A battle of archaeologists and Scotts Valley city government officials
When city officials began the work to develop the property for Scotts Valley’s future city hall and police department in the 1970s, an archaeological firm surveying the land found the first objects showing that the location might be archaeologically significant. Archaeologists wanted time to excavate, and the city was in a rush to meet a deadline — and so the battle began.
Archaeological Resource Management, a firm led by Robert Cartier, surveyed the land and submitted a report to the Scotts Valley City Council informing it of the site’s significance and requesting time to excavate before construction began. The Santa Cruz Archaeological Society, for which Edwards was serving as an advisor at the time, also asked the city to allow further studies of the site ahead of the city hall’s construction.
The city council and then-mayor Friend Stone refused to acknowledge the credibility of the report, according to Edwards.
Outgoing Scotts Valley Mayor Donna Lind, who has worked in the city since she was in high school 54 years ago, recalls that someone had donated the property to the city to build its new city hall with the condition that it had to break ground by a certain date.
Close to that date and still arguing with the archaeologists, Stone went out to the property with a tractor and broke ground, according to Lind.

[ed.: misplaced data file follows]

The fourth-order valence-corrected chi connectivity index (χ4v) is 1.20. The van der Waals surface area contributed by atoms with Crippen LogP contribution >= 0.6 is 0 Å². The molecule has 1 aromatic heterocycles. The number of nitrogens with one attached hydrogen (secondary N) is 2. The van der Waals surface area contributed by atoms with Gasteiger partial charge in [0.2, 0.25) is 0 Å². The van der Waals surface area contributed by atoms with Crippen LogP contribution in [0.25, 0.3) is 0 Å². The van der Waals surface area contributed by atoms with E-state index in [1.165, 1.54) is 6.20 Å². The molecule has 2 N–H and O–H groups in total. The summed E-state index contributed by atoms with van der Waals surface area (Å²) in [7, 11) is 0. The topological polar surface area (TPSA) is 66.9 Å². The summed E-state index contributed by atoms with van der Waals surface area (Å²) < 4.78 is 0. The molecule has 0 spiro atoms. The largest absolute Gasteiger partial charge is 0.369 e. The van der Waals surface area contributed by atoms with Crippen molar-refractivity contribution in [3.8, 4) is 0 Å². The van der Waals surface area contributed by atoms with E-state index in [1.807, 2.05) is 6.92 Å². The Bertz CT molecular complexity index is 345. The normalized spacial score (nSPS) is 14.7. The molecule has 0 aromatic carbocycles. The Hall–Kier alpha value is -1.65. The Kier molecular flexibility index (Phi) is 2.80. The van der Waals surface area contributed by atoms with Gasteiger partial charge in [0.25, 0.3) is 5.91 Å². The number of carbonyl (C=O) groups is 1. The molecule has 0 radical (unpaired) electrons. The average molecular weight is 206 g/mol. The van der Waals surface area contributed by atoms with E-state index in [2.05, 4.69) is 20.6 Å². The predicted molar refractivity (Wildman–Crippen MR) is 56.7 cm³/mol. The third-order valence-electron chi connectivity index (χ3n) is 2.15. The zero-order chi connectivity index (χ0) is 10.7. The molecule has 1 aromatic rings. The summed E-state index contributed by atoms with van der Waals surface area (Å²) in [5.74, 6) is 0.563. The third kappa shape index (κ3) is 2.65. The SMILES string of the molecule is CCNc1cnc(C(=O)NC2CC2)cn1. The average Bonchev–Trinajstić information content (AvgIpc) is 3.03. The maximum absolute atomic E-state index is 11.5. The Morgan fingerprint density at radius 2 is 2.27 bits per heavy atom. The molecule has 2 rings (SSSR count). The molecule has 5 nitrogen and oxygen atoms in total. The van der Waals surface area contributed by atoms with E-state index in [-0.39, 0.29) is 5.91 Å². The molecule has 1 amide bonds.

“Then everyone came unglued,” she said. “But with that, he was able to keep the deadline.”
Edwards said Stone’s stunt caused significant destruction of the site.
Without other options, the Santa Cruz Archaeological Society sued the city. In 1982, Edwards says, the city agreed in a settlement to fund mitigation efforts of the site and to give better consideration to cultural sites in the future.
A date for the 1983 excavation was set for Memorial Day weekend. About 200 archaeologists and students from over 10 universities, four community colleges and cultural resource management firms helped in the excavation.
“Wherever there was the energy about archaeology at that time, it got focused on Scotts Valley,” said Edwards.
The Santa Cruz Archaeological Society and Archaeological Resource Management produced a study of the site arguing it dates back to between 7,000 and 12,000 years ago based on tests of the artifacts found. The team collected more than 13,000 stone artifacts from two excavations — one in 1983 and a second in 1987.
In 1990, after the building was completed, a city hall lobby display told the story, and it had remained untouched — with some of those original artifacts — until Edwards took note of it about a year ago.
At that point, he reached out to the Santa Cruz Archaeological Society, which set up a committee — of which he is chair — to lead the project to update the display. Edwards also reached out to the Scotts Valley Historical Society and Scotts Valley City Manager Mali LaGoe. They all agreed it should be taken down and the artifacts put on file in the archaeological archives at UCSC.
Archaeological society committee members include Amah Mutsun Tribal Band Chairman Val Lopez, University of Oregon Assistant Professor of Anthropology Gabriel Sanchez and the archaeological society’s vice president, Pat Paramoure, among several others.
Edwards likes to recall a comment made by Rey Retzlaff, who succeeded Stone as Scotts Valley mayor after the excavations were done. Retzlaff took some of the volunteers to a pizza parlor to express his gratitude.
“I’m not sure why what you all have done is important,” Edwards said Retzlaff told the group. “But your work has convinced me that it must be important, and I thank you all for your efforts.”
FOR THE RECORD: This story has been updated to reflect Gabriel Sanchez’s current position.